Our thoughts about the world are clearly influenced by such things as point of view, temperament, past experience and culture. However, some thinkers go much further and argue that everything that exists depends on us, arguing that 'even reality is relative'. Can we accept such a claim in the face of events such as floods and other natural disasters or events seemingly beyond our control? 'Realists' argue that reality is independent of out thinking. 'Relativists' disagree, arguing that what there is depends on our point of view. Which is right?
Robert Kirk provides a crystal clear account of this debate from the Greek philosophers to Wittgenstein and Rorty. Along the way, he unpacks some of the more complicated issues surrounding ideas of objectivity, subjectivity, pragmatism and realism essential for those beginning any study of philosphy.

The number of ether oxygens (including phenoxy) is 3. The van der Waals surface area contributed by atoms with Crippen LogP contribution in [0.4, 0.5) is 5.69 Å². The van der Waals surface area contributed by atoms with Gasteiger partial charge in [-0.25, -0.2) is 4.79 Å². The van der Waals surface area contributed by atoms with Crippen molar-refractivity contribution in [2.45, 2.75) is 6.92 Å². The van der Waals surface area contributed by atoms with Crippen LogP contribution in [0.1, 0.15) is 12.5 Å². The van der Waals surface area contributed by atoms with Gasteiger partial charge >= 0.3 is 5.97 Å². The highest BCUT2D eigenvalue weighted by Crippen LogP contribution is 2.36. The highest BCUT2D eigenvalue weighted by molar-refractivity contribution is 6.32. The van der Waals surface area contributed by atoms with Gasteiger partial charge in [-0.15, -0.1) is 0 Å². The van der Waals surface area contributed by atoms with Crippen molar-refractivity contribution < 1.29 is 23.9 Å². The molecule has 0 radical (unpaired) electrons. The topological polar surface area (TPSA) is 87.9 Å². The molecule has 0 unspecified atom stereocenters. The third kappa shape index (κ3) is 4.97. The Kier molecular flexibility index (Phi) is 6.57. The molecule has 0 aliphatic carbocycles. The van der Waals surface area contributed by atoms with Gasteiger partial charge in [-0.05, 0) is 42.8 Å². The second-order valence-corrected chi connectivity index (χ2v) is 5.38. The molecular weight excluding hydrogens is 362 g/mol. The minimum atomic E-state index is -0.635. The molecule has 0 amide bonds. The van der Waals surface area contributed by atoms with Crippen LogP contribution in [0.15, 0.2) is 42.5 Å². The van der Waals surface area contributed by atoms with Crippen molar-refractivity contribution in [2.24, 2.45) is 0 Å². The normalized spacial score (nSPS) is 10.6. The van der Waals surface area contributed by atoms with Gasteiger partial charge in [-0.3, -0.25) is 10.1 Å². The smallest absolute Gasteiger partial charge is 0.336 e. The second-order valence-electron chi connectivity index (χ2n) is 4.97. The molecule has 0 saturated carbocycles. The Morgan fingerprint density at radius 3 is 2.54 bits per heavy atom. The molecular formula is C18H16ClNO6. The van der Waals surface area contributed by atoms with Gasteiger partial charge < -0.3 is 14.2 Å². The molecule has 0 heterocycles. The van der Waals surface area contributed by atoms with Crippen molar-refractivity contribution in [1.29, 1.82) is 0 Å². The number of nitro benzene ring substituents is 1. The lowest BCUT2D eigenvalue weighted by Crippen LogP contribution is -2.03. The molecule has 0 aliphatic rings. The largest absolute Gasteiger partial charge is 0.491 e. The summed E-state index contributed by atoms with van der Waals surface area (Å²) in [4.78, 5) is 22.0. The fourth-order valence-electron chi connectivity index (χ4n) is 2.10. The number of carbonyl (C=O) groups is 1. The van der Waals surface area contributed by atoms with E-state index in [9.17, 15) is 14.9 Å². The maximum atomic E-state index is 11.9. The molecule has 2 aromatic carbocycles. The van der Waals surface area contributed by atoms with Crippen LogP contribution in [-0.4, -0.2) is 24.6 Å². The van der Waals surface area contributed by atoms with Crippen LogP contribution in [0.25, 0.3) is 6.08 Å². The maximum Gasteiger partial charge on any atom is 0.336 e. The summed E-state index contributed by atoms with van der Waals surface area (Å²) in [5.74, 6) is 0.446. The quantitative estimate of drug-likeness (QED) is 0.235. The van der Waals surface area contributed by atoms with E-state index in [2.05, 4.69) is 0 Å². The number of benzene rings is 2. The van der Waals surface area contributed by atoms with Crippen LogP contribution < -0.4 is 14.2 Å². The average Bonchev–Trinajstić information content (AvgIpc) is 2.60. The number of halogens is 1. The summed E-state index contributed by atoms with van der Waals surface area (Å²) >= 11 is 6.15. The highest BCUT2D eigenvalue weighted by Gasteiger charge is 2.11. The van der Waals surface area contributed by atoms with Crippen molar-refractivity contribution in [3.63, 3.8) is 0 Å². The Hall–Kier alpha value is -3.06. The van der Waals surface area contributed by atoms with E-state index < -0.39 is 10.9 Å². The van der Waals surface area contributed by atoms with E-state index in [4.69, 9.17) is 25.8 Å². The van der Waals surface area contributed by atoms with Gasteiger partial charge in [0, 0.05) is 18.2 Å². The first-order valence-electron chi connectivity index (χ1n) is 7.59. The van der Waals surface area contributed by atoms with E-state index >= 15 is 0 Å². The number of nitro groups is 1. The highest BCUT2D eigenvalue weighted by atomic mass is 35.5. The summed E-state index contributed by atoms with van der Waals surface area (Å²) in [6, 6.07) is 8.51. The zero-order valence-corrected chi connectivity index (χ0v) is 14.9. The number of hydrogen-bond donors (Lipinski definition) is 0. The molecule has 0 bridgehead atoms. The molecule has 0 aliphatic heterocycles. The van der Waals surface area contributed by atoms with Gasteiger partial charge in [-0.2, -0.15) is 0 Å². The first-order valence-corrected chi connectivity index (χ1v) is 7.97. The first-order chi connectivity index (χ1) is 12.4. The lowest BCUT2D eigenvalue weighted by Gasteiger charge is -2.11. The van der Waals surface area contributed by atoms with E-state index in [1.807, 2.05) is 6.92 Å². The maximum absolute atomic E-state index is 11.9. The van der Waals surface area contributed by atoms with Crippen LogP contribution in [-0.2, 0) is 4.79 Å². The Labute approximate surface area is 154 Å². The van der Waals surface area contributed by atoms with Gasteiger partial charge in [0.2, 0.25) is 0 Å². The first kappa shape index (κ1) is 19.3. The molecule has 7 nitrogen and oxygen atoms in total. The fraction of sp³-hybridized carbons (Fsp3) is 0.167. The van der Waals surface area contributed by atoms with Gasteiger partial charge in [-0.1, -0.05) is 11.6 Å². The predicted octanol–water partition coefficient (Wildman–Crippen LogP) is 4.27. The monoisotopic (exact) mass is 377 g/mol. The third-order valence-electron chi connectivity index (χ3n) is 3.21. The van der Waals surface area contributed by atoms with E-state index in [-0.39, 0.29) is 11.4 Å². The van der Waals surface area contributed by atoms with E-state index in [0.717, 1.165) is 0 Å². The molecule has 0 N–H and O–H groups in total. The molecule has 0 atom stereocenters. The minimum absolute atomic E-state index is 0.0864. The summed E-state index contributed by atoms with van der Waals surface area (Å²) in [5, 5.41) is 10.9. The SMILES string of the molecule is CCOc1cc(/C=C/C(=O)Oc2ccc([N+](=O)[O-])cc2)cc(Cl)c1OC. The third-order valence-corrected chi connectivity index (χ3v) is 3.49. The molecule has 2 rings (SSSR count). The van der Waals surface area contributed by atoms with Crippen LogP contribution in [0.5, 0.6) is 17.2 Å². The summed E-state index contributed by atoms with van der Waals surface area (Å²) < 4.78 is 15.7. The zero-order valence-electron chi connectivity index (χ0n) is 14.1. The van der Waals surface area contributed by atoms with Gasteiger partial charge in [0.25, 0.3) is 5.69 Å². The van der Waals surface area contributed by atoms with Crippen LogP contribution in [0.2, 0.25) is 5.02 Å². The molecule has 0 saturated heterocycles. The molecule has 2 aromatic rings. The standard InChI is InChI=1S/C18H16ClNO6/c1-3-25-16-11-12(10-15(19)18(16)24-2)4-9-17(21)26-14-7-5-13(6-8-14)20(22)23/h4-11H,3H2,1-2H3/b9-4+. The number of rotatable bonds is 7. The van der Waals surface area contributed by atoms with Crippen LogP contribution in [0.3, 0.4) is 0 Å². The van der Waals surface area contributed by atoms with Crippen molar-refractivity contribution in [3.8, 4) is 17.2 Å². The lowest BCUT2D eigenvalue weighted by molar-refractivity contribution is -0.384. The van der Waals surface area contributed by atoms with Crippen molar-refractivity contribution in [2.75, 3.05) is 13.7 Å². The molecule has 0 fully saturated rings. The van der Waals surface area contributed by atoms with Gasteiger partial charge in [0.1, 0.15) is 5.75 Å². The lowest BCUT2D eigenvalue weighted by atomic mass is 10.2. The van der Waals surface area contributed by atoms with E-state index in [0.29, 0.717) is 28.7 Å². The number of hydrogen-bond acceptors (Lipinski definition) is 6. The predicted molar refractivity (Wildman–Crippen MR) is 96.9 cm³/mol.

chapter |14 pages


chapter |20 pages


chapter |21 pages

Relative to Us?

chapter |18 pages

Words and World: Wittgenstein

chapter |16 pages

Words and World: Quine

chapter |19 pages

Language-Games V. Realism

chapter |10 pages

Foundations for Knowledge?

chapter |15 pages

Dummett's Anti-Realism

chapter |10 pages

Rorty's ‘Postmodern' Pragmatism

chapter |23 pages

Science and the World of Everyday Life

chapter |14 pages

A Strong Realism